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Reflecting on travel, tourism & leisure in Asia and growth in visitors despite political upheaval
I recently finished an Asian tour to connect with our firms in the region and to meet some of their clients. The trip has been an eye-opening experience and a great opportunity to focus on this high-growth region. Many thanks to the hospitality of our firms in Vietnam, Philippines and Singapore and Thailand. Given the current political environment in Thailand some may find it surprising that I chose to visit now, but like many other visitors, I wanted to experience and support the country.
Thailand shares many similar traits to the rest of the region – a beautiful country steeped in history, culture and jaw-dropping scenery. It is, however, facing some difficult circumstances with political upheaval, and a struggling economy (especially when compared to others in the region). The good news, this far at least, is that Thailand is continuing to enjoy record numbers of visitors.
Have you seen the news?
Given the political and economic context, these figures are surprising. Thailand remains under military control following the 2014 coup – its second in the past 10 years – and in August the Erawan Shrine in Bangkok, a popular tourist attraction, was bombed.
Despite this, the people keep coming: Thailand is expected to welcome 30.3m visitors across the course of 2015, a rise of 22% boosted by a sharp rise in visitors from China. This is welcome news in the country as tourism accounts for an estimated 19.3% of GDP according to the World Travel & Tourism Council.
Why political upheaval is failing to dent visitor numbers has myriad answers, from the stunning natural beauty of the country, to the friendly and passionate people through to more severe issues in competitor regions such as the Middle East and North Africa.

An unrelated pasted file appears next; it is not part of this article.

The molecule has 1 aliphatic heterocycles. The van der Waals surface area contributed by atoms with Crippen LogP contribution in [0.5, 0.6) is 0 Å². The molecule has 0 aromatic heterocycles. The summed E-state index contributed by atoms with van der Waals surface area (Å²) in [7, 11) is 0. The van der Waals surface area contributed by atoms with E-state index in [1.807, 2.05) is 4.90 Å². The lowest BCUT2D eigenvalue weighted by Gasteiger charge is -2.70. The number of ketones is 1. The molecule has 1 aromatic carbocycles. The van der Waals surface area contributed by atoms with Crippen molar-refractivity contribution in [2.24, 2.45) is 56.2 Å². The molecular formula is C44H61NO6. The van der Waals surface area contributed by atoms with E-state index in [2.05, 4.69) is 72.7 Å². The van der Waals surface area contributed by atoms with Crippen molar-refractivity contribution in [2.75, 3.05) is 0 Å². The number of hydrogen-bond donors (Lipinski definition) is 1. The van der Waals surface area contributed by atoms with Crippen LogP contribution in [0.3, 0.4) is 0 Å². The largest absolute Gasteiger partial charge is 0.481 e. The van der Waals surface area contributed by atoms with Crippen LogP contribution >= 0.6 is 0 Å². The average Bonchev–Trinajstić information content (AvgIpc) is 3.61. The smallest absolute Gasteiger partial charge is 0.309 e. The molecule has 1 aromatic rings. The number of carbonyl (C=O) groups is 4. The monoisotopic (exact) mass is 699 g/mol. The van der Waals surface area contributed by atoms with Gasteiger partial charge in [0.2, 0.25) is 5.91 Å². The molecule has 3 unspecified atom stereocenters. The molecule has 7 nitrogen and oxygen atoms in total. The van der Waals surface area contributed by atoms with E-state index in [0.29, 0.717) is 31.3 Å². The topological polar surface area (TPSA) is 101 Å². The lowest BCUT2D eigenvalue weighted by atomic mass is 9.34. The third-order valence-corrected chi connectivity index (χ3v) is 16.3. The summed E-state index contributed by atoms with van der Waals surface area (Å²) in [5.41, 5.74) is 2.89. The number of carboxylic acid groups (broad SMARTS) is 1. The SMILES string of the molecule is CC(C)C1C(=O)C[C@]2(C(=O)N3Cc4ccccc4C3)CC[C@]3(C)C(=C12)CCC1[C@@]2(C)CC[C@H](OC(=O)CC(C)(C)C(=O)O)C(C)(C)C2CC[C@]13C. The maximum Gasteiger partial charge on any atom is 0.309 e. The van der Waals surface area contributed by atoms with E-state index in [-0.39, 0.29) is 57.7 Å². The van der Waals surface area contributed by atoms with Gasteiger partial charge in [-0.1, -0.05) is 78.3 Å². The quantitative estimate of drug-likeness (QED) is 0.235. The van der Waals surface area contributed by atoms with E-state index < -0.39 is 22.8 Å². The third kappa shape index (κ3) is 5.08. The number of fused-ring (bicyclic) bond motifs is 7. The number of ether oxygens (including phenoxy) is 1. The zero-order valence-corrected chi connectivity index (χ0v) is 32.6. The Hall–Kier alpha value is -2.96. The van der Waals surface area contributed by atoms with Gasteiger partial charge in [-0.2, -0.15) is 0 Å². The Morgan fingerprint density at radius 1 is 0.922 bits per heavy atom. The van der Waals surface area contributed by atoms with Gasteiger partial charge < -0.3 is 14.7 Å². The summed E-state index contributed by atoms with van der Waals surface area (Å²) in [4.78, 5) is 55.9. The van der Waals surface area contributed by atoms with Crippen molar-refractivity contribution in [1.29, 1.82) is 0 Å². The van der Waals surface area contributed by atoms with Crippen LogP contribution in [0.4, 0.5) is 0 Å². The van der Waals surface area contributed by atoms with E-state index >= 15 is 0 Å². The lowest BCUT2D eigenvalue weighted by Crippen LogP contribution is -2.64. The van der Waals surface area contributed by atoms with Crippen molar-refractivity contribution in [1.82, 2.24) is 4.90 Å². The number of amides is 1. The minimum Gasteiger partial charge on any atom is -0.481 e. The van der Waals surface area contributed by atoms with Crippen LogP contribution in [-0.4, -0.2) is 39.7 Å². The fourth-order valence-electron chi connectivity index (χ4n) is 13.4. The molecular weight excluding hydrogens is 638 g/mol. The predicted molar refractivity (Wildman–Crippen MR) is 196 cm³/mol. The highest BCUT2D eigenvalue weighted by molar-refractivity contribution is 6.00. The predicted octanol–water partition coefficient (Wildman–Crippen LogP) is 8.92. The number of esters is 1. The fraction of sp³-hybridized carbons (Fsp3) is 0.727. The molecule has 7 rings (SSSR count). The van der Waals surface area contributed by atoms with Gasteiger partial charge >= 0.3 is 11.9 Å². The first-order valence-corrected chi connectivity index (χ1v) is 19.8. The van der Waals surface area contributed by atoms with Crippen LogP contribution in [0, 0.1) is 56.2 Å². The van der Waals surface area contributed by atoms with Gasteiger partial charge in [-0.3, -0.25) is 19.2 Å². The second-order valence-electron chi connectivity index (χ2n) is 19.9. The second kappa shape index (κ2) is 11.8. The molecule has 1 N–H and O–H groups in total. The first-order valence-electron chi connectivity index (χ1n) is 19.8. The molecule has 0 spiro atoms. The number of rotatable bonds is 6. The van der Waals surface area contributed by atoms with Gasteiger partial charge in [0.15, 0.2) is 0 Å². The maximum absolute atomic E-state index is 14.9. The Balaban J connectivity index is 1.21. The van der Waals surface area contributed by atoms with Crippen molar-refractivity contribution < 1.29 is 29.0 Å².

Look inside, then out
The question for dynamic businesses in these markets – and indeed in others grappling with uncertainty – is how to keep attracting people. There is little, if anything, they can do to influence macro events, although they can lean on their governments to limit the effects of political issues and to make it easier for high-spend tourists to get visas. But the most dynamic business leaders will also take a closer look at their own operations, especially if they want to grow their business.
So I am encouraged to see the travel, tourism and leisure industry pushing the growth agenda. Our most recent International Business Report finds 39% of travel and tourism businesses globally planning to launch a new product or service, compared to 32% of all-sector businesses. A further 37% are expecting to increase marketing spend, compared with 30% in all sectors.
This echoes Tom Sorensen's sentiment, partner and leader of hospitality and tourism at Grant Thornton Thailand: "In the digital era, the hotel and tourism industry needs to adapt or change in order to have a bright future. Technology and social media now have direct effects on hotels, not only on how they will connect with clients but how they will also connect with a brand, the staff, an operation or even a business model. It's also a great leveller for SME's involved in the hotel and tourism industry in Thailand."
Widening the scope of your activities, then shouting about it is not revolutionary, but it makes good business sense. I’m certain that the vast majority of the millions of visitors flocking to Thailand this year will tell you that ongoing political problems did not hinder their enjoyment of local architectural wonders or golden beaches. Businesses can grow – even in the face of adversity.